**Characteristics of Your Data:**

- Type of Data: Categorical (converted vs. not converted)
- Sample Size: Large for both versions (nA=nB=1,000)
- Known Parameters: Population variances are not known
- Number of Groups: Two independent groups
- Study Design: Samples are independent; visitors are randomly assigned to each version

Given these characteristics, the **Z-test for Proportions** is the right choice because:

- You’re comparing proportions between two independent samples
- The sample sizes are large
- The data is categorical.

### Step 1: State the Hypotheses 🧐

**Null Hypothesis (***H0***)**: The conversion rate of Version B is less than or equal to that of Version A ❌.

**Alternative Hypothesis (**: The conversion rate of Version B is greater than that of Version A ✅.*H1*)

**Explanation:**

- You’re testing if Version B performs better than Version A.
- The null hypothesis assumes there’s no improvement or that Version B is worse.
- The alternative hypothesis is what you’re hoping to find evidence for — that Version B is better.

### Step 2: Choose the Significance Level (α) 🎯

Select α significance level, which is the probability of rejecting the null hypothesis when it’s actually true (committing a Type I error).

**Common choices**: 0.05 (5%), 0.01 (1%)**For our test**: Let’s use α=0.05.

**Explanation:**

- A 5% significance level means you’re willing to accept a 5% chance of mistakenly rejecting the null hypothesis.
- The choice depends on how much risk you’re willing to take.

### Step 3: Collect and Summarize the Data 📈

**Version A (Current Website):**

- Sample size (nA) = 1,000 visitors
- Number of conversions (xA) = 80
- Conversion rate (pA) = 80/1000=0.08(8%)

**Version B (New Website):**

- Sample size (nB) = 1,000 visitors
- Number of conversions (xB) = 95
- Conversion rate (pB) = 95/1000=0.095(9.5%)

### Step 4: Calculate the Test Statistic 🧮

#### Calculate the Pooled Proportion (p)

Since you’re assuming the proportions are equal under *H0*:

**Explanation:**

- The pooled proportion represents the overall conversion rate assuming no difference between versions.
- It provides a common proportion for calculating the standard error under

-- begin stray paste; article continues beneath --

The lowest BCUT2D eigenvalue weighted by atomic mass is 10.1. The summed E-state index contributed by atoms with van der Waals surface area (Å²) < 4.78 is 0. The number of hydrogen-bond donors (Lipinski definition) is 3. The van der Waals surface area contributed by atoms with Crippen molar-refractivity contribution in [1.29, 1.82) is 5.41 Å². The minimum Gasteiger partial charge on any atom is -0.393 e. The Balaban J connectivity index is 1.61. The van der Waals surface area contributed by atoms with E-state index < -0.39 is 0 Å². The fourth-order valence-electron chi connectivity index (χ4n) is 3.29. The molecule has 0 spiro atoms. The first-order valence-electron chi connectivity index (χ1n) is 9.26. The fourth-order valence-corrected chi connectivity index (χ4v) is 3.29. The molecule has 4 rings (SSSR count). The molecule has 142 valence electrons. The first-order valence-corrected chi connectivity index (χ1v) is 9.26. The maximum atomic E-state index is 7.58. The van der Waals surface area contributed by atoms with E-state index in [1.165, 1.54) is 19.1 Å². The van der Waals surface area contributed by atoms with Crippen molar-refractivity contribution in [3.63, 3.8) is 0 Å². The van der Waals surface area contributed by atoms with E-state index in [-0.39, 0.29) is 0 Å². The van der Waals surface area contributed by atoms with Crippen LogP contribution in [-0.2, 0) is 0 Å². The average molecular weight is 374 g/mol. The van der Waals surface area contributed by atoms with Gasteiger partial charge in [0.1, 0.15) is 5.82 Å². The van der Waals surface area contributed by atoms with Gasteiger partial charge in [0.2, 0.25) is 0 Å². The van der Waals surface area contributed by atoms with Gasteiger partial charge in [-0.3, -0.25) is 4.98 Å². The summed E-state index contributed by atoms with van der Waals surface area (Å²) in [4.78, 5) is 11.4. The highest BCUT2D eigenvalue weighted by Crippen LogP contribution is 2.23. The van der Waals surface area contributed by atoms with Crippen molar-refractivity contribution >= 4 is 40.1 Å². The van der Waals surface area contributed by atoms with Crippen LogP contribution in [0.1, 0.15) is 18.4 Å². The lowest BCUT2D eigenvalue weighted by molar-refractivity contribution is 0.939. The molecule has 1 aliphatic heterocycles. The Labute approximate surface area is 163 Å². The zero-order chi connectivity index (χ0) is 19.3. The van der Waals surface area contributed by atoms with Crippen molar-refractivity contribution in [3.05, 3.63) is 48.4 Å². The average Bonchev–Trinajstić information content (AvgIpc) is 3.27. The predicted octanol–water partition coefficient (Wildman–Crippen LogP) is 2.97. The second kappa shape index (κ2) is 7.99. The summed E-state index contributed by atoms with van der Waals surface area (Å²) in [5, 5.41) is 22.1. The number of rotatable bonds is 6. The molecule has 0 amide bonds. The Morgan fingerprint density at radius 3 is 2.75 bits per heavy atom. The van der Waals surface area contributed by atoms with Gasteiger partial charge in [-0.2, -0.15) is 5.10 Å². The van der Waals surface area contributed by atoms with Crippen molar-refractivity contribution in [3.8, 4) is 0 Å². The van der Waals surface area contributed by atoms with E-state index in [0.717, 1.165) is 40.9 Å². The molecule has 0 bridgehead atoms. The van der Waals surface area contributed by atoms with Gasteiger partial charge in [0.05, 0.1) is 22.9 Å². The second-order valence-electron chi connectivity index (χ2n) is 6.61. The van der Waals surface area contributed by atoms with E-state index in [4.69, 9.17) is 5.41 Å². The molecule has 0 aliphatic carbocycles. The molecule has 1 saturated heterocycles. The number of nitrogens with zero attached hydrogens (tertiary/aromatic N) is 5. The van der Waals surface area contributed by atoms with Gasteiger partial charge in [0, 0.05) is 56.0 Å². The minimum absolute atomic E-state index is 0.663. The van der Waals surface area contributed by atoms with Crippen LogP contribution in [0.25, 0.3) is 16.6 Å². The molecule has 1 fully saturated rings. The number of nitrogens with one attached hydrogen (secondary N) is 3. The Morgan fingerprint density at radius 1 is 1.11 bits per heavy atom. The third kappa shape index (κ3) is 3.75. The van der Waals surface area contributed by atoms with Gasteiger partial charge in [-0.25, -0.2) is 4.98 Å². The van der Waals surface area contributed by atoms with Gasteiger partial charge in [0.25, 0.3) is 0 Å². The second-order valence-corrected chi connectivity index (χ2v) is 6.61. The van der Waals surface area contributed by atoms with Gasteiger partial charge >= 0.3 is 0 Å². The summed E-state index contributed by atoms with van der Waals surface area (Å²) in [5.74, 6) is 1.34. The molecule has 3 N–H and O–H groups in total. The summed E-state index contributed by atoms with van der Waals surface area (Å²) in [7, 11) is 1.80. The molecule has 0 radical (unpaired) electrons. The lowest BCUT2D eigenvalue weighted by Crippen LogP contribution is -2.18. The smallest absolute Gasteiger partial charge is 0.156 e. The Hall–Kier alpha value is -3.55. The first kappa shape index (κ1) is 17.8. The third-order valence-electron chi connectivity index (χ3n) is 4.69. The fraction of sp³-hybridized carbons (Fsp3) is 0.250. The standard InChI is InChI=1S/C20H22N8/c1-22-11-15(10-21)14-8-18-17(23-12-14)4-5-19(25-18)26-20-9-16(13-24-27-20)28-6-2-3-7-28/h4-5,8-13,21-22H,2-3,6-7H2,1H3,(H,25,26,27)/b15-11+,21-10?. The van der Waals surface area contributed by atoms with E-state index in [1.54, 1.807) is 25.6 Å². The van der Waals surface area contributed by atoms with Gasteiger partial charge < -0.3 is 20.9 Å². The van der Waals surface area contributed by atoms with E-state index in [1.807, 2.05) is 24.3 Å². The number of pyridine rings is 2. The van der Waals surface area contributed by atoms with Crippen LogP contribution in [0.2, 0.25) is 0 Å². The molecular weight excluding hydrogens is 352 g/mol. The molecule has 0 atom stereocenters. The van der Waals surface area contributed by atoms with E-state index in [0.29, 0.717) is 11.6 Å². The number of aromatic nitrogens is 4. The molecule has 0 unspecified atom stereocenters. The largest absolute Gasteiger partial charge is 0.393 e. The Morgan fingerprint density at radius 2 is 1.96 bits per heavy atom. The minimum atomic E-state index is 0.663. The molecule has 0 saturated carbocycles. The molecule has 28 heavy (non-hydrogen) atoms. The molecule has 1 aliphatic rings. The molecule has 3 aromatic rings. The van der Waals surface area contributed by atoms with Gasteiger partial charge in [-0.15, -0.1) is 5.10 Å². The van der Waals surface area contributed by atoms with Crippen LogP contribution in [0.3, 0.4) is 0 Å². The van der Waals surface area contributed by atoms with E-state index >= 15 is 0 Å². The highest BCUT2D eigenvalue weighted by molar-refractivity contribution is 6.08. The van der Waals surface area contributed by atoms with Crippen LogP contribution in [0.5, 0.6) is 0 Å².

*H0*.

#### Calculate the Standard Error (SE)

**Explanation:**

- The standard error measures the variability we’d expect from random sampling.

#### Calculate the Z-Score

**Explanation:**

- The Z-score measures how many standard errors the observed difference between the two sample proportions is away from zero (the expected difference under
*H0*). **Z-score:**1.15**Expected Difference Under**: If*H0**H0* is true, we expect no difference, so this is 0

**Question**:

- Is being 1.15 standard errors above the expected difference enough to consider the increase significant?

### Step 5: Determine the p-value 📊

#### Understanding the p-value

The p-value is the probability of observing a Z-score as extreme as the one calculated (or more extreme) if the null hypothesis *H0* is true.

In our example, the p-value is the probability of getting a Z-score of 1.15 or higher if there is actually no difference between the versions.

For a right-tailed test (since *H1*: pB>pA), the p-value is:

#### Calculating the p-value:

Using a standard normal distribution table or calculator:

**p-value**=1−P(Z≤1.15)≈1−0.8823=0.12

**Explanation:**

- There’s an
**12% chance**of getting a Z-score of 1.15 or higher if*H0*is true. - This means the observed difference could easily happen by chance.

Important Note:We won’t dive into the mathematical details of calculating p-values in this tutorial. Instead, we’ll use Python’s statistical libraries to compute them for you or refer to standard probability distribution tables.

### Step 6: Make a Decision and Interpret the Results 🧐

To make a decision, we have to compare our *p-value* and our *α***.**

**Why Compare p-value to Significance Level (α)?**

- Significance Level (α): The threshold we set for deciding whether an observed result is statistically significant. Commonly set at 5% (0.05).
- If p-value ≤ α : Reject
*H0*; the result is statistically significant. - If p-value > α: Fail to reject
*H0*; not enough evidence to conclude a significant effect.

**Decision:**

- p-value: 0.12
- Significance Level (α): 0.05

Since p-value > α, we **fail to reject the null hypothesis**.

**Interpretation:**

- There’s not enough evidence to say that Version B is better than Version A at the 5% significance level.
- The observed increase might just be due to random chance.
- 12% > 5% there is 12% of chance to observe Z>1,15 under the
*H0*(even if actually there is no difference between the 2 versions). - Imagine Repeating the Experiment Many Times: If there is truly
**no**difference between Version A and Version B, and you repeat the experiment many times, about**12% of the time**, you’d observe a difference as big as 1.5 (or more) just by chance.